BEIRUT: Six hundred people marched Sunday with the group Lebanese Laique Pride from Sanayeh to Corniche al-Manara at Ain al-Mreisseh, chanting slogans in support of secularism and calling for women's rights and media freedom.
Yalda Younes, co-founder and core team member of Laique Pride, whose tenets are equality among all Lebanese citizens and the separation of religion and politics, told The Daily Star that the group chose to march for six specific demands.
In addition to enacting a unified Civil Code for the Personal Status Law, historically a major goal of Lebanese secularists, several of the demands concerned women's rights.
They included: passing the Law for Protection of Women from Family Violence submitted by KAFA to the Lebanese parliament; rejecting the parliamentary committee's distortions of the draft law and adopting Kafa’s original draft, which criminalizes marital rape; abolishing article 522 of the penal law, which drops charges against a rapist if he marries his victim; amending the nationality law so as to give Lebanese women the right to grant their nationality to their children and spouses.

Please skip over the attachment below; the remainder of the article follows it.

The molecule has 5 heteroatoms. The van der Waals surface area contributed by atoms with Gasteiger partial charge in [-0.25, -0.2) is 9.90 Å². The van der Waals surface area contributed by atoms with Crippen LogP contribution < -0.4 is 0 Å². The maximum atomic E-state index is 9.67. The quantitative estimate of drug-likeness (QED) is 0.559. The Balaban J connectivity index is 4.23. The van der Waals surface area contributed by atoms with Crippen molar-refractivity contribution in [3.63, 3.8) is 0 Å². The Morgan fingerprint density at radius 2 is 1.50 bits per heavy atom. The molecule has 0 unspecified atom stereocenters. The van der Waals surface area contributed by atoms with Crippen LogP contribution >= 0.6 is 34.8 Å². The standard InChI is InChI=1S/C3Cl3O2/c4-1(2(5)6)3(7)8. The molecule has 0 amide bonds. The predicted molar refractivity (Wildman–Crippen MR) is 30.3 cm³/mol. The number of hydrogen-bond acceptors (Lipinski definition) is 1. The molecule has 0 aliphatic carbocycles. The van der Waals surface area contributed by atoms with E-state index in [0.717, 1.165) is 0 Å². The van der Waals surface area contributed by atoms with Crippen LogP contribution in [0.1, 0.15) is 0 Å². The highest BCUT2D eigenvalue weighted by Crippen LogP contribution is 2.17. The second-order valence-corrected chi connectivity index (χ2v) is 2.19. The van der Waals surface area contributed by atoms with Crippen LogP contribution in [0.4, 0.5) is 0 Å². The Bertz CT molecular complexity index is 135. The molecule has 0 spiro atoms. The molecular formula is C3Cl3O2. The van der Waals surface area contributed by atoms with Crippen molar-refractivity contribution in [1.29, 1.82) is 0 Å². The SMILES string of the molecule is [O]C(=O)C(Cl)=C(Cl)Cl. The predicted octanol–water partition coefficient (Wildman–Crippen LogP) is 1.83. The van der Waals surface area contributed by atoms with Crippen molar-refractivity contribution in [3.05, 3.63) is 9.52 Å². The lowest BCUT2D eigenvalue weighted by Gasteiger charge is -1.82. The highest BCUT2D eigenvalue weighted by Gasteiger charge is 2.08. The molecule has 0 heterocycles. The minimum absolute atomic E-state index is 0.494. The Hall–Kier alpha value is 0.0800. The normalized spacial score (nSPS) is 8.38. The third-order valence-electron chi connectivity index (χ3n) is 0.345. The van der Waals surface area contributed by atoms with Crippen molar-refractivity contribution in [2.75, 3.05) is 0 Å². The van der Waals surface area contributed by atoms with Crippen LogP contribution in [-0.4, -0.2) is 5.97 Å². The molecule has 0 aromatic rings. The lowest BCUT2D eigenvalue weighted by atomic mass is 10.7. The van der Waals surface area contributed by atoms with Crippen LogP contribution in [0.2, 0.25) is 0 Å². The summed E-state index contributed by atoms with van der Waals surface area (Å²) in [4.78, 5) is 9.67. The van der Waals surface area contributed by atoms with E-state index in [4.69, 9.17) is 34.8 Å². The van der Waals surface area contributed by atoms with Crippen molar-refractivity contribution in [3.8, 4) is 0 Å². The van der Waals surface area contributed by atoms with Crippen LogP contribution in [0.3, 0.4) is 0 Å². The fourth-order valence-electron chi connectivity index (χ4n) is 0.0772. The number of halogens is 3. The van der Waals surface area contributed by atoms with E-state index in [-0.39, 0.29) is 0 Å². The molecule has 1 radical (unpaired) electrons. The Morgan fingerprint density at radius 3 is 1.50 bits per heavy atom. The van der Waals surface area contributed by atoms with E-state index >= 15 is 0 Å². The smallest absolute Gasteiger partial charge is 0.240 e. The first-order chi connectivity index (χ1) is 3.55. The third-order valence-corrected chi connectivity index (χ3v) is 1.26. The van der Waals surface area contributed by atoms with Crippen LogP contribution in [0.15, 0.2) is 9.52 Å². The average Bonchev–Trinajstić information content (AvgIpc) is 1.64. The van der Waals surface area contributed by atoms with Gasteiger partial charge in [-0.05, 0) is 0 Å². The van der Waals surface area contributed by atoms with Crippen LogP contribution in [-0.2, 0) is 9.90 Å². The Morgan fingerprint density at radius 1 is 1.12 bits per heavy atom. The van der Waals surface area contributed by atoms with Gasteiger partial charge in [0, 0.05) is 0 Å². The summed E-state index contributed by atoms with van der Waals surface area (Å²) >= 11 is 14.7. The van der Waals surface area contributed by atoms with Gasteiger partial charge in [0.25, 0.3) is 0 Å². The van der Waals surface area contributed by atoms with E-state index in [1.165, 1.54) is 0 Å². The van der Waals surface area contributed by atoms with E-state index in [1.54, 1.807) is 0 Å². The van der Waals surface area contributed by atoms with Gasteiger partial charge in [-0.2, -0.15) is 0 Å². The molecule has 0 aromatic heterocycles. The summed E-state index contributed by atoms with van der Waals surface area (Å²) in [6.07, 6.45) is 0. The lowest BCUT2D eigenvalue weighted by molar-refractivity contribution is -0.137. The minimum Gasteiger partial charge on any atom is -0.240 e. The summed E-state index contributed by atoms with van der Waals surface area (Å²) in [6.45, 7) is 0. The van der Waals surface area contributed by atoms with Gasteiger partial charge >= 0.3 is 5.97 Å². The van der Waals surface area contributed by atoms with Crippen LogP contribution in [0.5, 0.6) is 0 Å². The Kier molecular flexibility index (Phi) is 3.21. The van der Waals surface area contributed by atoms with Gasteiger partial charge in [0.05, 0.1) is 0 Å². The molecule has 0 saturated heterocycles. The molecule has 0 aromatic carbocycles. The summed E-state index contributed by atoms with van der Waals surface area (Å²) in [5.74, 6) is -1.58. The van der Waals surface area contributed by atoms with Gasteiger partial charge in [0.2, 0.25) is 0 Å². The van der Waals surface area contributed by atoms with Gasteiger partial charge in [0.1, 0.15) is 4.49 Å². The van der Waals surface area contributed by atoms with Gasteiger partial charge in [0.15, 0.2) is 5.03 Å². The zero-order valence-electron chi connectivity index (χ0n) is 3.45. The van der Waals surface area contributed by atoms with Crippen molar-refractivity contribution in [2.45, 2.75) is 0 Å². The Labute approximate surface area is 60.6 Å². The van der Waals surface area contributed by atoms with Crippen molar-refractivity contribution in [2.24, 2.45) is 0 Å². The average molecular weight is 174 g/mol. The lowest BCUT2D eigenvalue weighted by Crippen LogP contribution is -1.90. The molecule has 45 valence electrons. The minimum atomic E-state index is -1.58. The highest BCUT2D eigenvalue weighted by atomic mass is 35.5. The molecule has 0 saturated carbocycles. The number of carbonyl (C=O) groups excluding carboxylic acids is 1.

Laique Pride also issued two demands in support of media freedom. The organization called for passing the draft law Prohibiting the Pre-Censorship of Cinema and Theatre launched by Maharat Foundation and Marsad Al-Raqaba, and withdrawing the draft law for the Lebanese Internet Regulation Act (LIRA) proposed by the Lebanese Ministry of Information.
Among the marchers were the Lebanese “secular clowns,” a West African percussion group and secular clubs from universities throughout Lebanon. For the first time, secular clubs from Université Saint-Joseph (USJ) and l'Académie Libanaise des Beaux-Arts (ALBA) were in attendance, while American University of Beirut (AUB)’s secular club, long a mainstay of such rallies, also participated.
Before the march began, the clowns passed out yellow roses to Lebanese security personnel, who greeted them with smiles.
The march concluded at Ain al-Mreisseh with a nod to London’s Hyde Park, famed for its Speakers' Corner. Upon finishing the march, each person had the option of climbing a small ladder, speaking into a dictaphone and answering the question, “How would you change Lebanon?”
Despite the fact that the march attracted a much smaller crowd than rallies for traditional political parties, Younes maintained that the secular movement is gaining ground. She cited the participation of ALBA and USJ’s secular groups, as well as volunteers in Baalbek distributing over 3,000 flyers in their region, both unprecedented phenomena, as heralding a greater push for concerted action among Lebanese secularists.
“Minorities have always changed the world, not majorities,” she said.